SMU chief addresses faculty's Bush library concerns

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Southern Methodist University's president told about 175 professors Wednesday that any agreement to put the Bush presidential library, museum and a policy institute on the campus will preserve SMU's academic values and ethics.

"I assure you that any real or perceived fears or concerns about the institute or any part of the library in some way inhibiting this university's practice of academic freedom and diversity of opinion and practices are unfounded," SMU President Gerald Turner said....

A committee appointed to select a library site wants any institute to be separately run by a private foundation, Dr. Turner said. And he said the university would have control over any joint appointments between the institute and SMU.

"It's clear this institute will deal with the topics of interest to the president and certainly emphasize points of view compatible with his own focus," Dr. Turner said, adding that he considers that a reasonable expectation.

And he said it makes sense for that institute to be separate from SMU....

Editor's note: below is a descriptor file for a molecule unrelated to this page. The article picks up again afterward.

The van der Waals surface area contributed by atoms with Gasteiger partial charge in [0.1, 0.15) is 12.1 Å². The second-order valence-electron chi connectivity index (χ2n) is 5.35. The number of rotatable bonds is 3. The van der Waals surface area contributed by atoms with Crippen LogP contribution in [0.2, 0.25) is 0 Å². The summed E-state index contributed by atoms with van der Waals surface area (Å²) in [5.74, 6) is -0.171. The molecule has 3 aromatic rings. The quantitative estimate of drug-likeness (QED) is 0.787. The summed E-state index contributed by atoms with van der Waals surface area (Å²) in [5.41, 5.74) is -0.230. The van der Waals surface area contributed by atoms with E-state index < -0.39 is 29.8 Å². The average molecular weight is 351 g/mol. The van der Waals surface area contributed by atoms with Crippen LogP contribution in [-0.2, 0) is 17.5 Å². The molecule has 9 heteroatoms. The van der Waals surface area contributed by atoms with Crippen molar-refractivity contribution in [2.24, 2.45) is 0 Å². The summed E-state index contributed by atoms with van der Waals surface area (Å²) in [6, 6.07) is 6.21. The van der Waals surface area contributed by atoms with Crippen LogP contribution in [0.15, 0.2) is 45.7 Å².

he meeting also included some sharp words from Rhonda Blair, president of the faculty senate. Some professors have said they wanted more debate on the library, but Dr. Blair said faculty have had the past six years to voice concerns, because SMU has pursued the library that long.

Dr. Blair said she questions the timing of recent concerns raised by faculty, "and what seems to be playing to the press at the 11th hour. ... There was no reason to wait this late to consider these matters more fully as a faculty, particularly if there were ethical concerns."

Interim Provost Tom Tunks said that as SMU's chief academic officer, he wanted to go on record that he strongly supports the university's bid to host the library. "In my view, the academic benefits would be immeasurable, and for us to lose this opportunity would be tragic. Furthermore, for us to allow that to happen or, worse, to cause that to happen, would be foolish."

Some professors at the meeting said they took offense at remarks by both.

History professor Alexis McCrossen said, "I'm appalled at [Dr. Blair] chastising us. ... She tried to make it sound as though this is all partisan, and the fact of the matter is it's not."

Another history professor, Ben Johnson, said he found some of Dr. Blair's and Dr. Tunks' remarks "to be incredibly intimidating."...

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